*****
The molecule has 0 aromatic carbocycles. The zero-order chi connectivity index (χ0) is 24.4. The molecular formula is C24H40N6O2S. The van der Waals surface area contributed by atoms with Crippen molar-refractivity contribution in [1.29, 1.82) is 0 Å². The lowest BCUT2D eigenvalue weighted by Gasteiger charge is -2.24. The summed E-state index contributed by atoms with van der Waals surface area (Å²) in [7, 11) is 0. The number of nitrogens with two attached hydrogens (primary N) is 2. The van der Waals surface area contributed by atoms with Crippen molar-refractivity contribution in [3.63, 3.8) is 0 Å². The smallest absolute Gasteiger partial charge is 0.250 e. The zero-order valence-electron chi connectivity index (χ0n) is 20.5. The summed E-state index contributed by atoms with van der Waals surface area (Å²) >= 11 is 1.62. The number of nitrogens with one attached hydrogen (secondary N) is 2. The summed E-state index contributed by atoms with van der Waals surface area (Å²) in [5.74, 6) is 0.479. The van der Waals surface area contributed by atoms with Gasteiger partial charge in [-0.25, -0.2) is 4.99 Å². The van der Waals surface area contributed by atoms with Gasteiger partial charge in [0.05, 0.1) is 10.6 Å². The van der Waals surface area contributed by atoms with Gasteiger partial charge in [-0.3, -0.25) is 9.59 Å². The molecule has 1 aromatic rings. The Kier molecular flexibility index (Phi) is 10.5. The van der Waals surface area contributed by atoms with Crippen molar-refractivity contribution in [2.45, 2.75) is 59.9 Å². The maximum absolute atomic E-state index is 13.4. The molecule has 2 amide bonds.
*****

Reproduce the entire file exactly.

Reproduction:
The molecule has 0 aromatic carbocycles. The zero-order chi connectivity index (χ0) is 24.4. The molecular formula is C24H40N6O2S. The van der Waals surface area contributed by atoms with Crippen molar-refractivity contribution in [1.29, 1.82) is 0 Å². The lowest BCUT2D eigenvalue weighted by Gasteiger charge is -2.24. The summed E-state index contributed by atoms with van der Waals surface area (Å²) in [7, 11) is 0. The number of nitrogens with two attached hydrogens (primary N) is 2. The van der Waals surface area contributed by atoms with Crippen molar-refractivity contribution in [3.63, 3.8) is 0 Å². The smallest absolute Gasteiger partial charge is 0.250 e. The zero-order valence-electron chi connectivity index (χ0n) is 20.5. The summed E-state index contributed by atoms with van der Waals surface area (Å²) >= 11 is 1.62. The number of nitrogens with one attached hydrogen (secondary N) is 2. The summed E-state index contributed by atoms with van der Waals surface area (Å²) in [5.74, 6) is 0.479. The van der Waals surface area contributed by atoms with Gasteiger partial charge in [-0.25, -0.2) is 4.99 Å². The van der Waals surface area contributed by atoms with Gasteiger partial charge in [0.05, 0.1) is 10.6 Å². The van der Waals surface area contributed by atoms with Gasteiger partial charge in [-0.3, -0.25) is 9.59 Å². The molecule has 1 aromatic rings. The Kier molecular flexibility index (Phi) is 10.5. The van der Waals surface area contributed by atoms with Crippen molar-refractivity contribution in [2.45, 2.75) is 59.9 Å². The maximum absolute atomic E-state index is 13.4. The molecule has 2 amide bonds.